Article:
South Asia

Khajuraho

posted by Stuart Wilson0 comments
Cycle Khajuraho

Khajuraho with kids

I first visited Khajuraho some years ago, just after the first rail link to the town had been built. At the time it was a quiet place, reached only by hardened travelers willing to take on bus travel and a hefty, bumpy journey across the north. My previous post talks about how the place is leafy, empty, free of hassle and all but abandoned…… Oh how things have changed.

Stepping out of the rickshaw having traveled from Chatrapur 500INR we were instantly accosted. People telling us we needed tickets, guides, offers of rickshaws, restaurants, hotels, books and fake gold. The scams were instant, and neatly weaved with careful half truths. I had booked a hotel at the Happy House Home-stay based on the very high rating on Booking.com and trip adviser. Expecting to be led to the Home-stay I was to be met with the oldest scam in travel history. The classic “there is a problem at the property so I have found you somewhere else” scam. Turns out, having walked to the Home-stay that it didn’t even exist. The reviews are completely fake and just a ruse to scam unsuspecting tourists to opt to take the alternative accommodation at a higher price.

That was how our trip to Khajuraho started, was the theme throughout, and as we were leaving.

Gone are the quiet streets, gone are the vibes, the train-line has ushered in an era of relentless hassle, aggression, dirt, scams and the worst of our time in India.

Though visitors come for the temples showing kamasutra, yoga and a relaxing walk around the countryside, they are now met with entrance prices that have tripled, guide prices that are the highest in the country, mostly sub par accommodation, food and frequent power outages. Khajuraho is not what it used to be, and most certainly not what you expect it to be.

It is impossible to walk the streets without constant harassment, even sat eating food in a restaurant the owner will join you and try to sell you everything and provide every service imaginable. The word ‘no’ has no meaning in Khajuraho, but when after saying it some 15 or 20 times the person will curse at you, likely spit on the ground and eyeball you with absolute hatred.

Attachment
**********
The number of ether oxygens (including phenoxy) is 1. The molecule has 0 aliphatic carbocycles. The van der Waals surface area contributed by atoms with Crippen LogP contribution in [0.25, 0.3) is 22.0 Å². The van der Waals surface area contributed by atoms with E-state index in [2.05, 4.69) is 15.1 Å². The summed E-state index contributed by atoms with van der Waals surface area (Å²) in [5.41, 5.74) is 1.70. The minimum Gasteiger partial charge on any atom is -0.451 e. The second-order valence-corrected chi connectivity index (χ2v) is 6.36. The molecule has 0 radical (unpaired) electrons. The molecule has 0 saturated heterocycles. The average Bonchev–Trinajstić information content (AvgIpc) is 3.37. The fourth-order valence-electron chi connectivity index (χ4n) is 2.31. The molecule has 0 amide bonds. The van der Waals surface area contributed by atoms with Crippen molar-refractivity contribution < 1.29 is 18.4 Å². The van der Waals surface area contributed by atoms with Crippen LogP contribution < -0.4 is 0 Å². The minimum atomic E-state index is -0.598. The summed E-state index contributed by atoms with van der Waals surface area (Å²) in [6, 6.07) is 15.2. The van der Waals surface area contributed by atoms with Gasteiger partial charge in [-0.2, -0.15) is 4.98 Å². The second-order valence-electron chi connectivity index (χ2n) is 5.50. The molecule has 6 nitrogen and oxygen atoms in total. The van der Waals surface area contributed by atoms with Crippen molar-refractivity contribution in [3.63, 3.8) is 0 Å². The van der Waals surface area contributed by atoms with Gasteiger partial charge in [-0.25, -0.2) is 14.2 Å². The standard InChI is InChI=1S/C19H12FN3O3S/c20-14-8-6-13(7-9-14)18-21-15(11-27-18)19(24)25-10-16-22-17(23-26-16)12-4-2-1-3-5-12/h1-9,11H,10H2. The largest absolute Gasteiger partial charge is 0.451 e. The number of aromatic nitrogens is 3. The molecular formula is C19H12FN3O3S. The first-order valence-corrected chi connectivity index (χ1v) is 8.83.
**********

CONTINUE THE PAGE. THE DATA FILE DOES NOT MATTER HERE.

Days in Khajuraho are spent saying “no thank you”, avoiding traffic that tries to mow you down, avoiding being scammed, seeing through blatant lies and scratching mosquito bites.

Temple complex

I was travelling with 3 children, and on the day we were there, kids under 15 were free, those over paid full price which is of course, almost 20 times higher than Indians pay. There were so many guides at the entrance, it was impossible to even buy a ticket “guides compulsory” constantly being shouted at me, and insisted at me. They aren’t. Having visited the temples previously we opted to grab lunch at Raja café, a nice little place with optimum views over the complex. And the place we realised we didn’t actually need to go into the complex at all.

The hassle continued to the point of exhaustion, so I decided to grab some bikes for 100INR each, and head out of town to the Eastern temples. These are free, and though not as imposing as those in the Western complex are still worth a visit. Hassles continued at the temple, including someone saying he would steal the bikes unless I paid him. We ditched the temples and rode off into the countryside.

Khajuraho with kids

Rent bikes in Khajuraho

Very soon we were among the Khajuraho I remembered. No traffic, no people, birds singing in the trees, buffalo cooling themselves down in water holes. Occasionally we would see some working in a field, they would wave at us, we would wave back. We passed through a number of villages, kids ran behind us shouting “namaste” and waving, laughing. We found random temples far from anywhere, explored ruins of eras gone by, threw stones in a river, and cycled. It was perfect.

Around 6 hours later we began to arrive back into Khajuraho, sat on my bike at the side of the road having a drink of water, an auto rickshaw driver appeared; “you want rickshaw” he barked, clearly not seeing the bike I was sat on. “No thank you” I replied. “very far, too hot and too far to ride”, at the side of me was a mile marker saying we were 1km out of town. “No thank you”, I replied. “Where you from” “no thank you”. “Mister, I am trying to help you, you are very far”…… And so it was. We were back in Khajuraho, desperately waiting for the time of our train so that we could leave forever, one of India’s biggest disappointments.

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